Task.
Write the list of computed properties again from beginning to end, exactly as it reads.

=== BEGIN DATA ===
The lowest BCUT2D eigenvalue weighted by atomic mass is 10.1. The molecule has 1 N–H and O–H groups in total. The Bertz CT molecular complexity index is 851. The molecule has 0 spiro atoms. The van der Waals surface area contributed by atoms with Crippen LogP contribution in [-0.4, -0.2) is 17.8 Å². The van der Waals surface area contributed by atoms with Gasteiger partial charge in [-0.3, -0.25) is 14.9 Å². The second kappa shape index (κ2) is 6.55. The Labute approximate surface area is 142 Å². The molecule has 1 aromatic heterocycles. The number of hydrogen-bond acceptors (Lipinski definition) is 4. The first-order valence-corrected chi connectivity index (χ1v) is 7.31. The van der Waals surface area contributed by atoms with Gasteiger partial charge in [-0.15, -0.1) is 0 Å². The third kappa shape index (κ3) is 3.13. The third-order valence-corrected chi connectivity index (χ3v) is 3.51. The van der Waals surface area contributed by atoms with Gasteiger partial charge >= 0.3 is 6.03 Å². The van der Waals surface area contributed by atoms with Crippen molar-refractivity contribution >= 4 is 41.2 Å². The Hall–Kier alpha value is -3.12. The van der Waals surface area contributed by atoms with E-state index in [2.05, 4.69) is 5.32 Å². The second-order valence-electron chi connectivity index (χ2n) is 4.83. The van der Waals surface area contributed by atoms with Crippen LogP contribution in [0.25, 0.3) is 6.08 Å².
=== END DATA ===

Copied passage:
The lowest BCUT2D eigenvalue weighted by atomic mass is 10.1. The molecule has 1 N–H and O–H groups in total. The Bertz CT molecular complexity index is 851. The molecule has 0 spiro atoms. The van der Waals surface area contributed by atoms with Crippen LogP contribution in [-0.4, -0.2) is 17.8 Å². The van der Waals surface area contributed by atoms with Gasteiger partial charge in [-0.3, -0.25) is 14.9 Å². The second kappa shape index (κ2) is 6.55. The Labute approximate surface area is 142 Å². The molecule has 1 aromatic heterocycles. The number of hydrogen-bond acceptors (Lipinski definition) is 4. The first-order valence-corrected chi connectivity index (χ1v) is 7.31. The van der Waals surface area contributed by atoms with Gasteiger partial charge in [-0.15, -0.1) is 0 Å². The third kappa shape index (κ3) is 3.13. The third-order valence-corrected chi connectivity index (χ3v) is 3.51. The van der Waals surface area contributed by atoms with Gasteiger partial charge >= 0.3 is 6.03 Å². The van der Waals surface area contributed by atoms with Crippen molar-refractivity contribution >= 4 is 41.2 Å². The Hall–Kier alpha value is -3.12. The van der Waals surface area contributed by atoms with E-state index in [2.05, 4.69) is 5.32 Å². The second-order valence-electron chi connectivity index (χ2n) is 4.83. The van der Waals surface area contributed by atoms with Crippen LogP contribution in [0.25, 0.3) is 6.08 Å².